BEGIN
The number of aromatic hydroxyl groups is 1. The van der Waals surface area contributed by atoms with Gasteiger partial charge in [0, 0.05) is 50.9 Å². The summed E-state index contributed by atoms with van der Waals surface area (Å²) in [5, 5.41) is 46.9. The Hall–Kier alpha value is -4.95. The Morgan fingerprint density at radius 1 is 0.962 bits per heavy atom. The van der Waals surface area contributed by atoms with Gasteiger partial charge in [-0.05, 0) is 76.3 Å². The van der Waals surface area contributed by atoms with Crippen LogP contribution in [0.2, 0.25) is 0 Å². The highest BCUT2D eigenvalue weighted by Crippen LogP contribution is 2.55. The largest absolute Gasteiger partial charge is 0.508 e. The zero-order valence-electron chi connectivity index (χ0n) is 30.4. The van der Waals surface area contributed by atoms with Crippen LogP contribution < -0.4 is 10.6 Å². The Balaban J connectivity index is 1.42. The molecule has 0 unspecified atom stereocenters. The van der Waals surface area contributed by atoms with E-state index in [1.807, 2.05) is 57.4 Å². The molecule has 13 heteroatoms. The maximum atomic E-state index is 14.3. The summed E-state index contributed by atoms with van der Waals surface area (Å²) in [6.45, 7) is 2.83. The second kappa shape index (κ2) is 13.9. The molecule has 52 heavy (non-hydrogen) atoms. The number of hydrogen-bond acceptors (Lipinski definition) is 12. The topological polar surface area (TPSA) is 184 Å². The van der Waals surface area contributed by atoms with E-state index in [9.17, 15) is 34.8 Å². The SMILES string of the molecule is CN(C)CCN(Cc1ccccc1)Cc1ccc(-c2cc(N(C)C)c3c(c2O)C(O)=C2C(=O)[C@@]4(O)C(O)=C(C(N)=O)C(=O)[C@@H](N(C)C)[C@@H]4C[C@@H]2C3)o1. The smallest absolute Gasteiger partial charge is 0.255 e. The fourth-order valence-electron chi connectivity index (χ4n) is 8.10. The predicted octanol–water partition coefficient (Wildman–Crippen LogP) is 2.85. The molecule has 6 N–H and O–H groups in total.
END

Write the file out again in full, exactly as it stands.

The number of aromatic hydroxyl groups is 1. The van der Waals surface area contributed by atoms with Gasteiger partial charge in [0, 0.05) is 50.9 Å². The summed E-state index contributed by atoms with van der Waals surface area (Å²) in [5, 5.41) is 46.9. The Hall–Kier alpha value is -4.95. The Morgan fingerprint density at radius 1 is 0.962 bits per heavy atom. The van der Waals surface area contributed by atoms with Gasteiger partial charge in [-0.05, 0) is 76.3 Å². The van der Waals surface area contributed by atoms with Crippen LogP contribution in [0.2, 0.25) is 0 Å². The highest BCUT2D eigenvalue weighted by Crippen LogP contribution is 2.55. The largest absolute Gasteiger partial charge is 0.508 e. The zero-order valence-electron chi connectivity index (χ0n) is 30.4. The van der Waals surface area contributed by atoms with Crippen LogP contribution < -0.4 is 10.6 Å². The Balaban J connectivity index is 1.42. The molecule has 0 unspecified atom stereocenters. The van der Waals surface area contributed by atoms with E-state index in [1.807, 2.05) is 57.4 Å². The molecule has 13 heteroatoms. The maximum atomic E-state index is 14.3. The summed E-state index contributed by atoms with van der Waals surface area (Å²) in [6.45, 7) is 2.83. The second kappa shape index (κ2) is 13.9. The molecule has 52 heavy (non-hydrogen) atoms. The number of hydrogen-bond acceptors (Lipinski definition) is 12. The topological polar surface area (TPSA) is 184 Å². The van der Waals surface area contributed by atoms with E-state index in [9.17, 15) is 34.8 Å². The SMILES string of the molecule is CN(C)CCN(Cc1ccccc1)Cc1ccc(-c2cc(N(C)C)c3c(c2O)C(O)=C2C(=O)[C@@]4(O)C(O)=C(C(N)=O)C(=O)[C@@H](N(C)C)[C@@H]4C[C@@H]2C3)o1. The smallest absolute Gasteiger partial charge is 0.255 e. The fourth-order valence-electron chi connectivity index (χ4n) is 8.10. The predicted octanol–water partition coefficient (Wildman–Crippen LogP) is 2.85. The molecule has 6 N–H and O–H groups in total.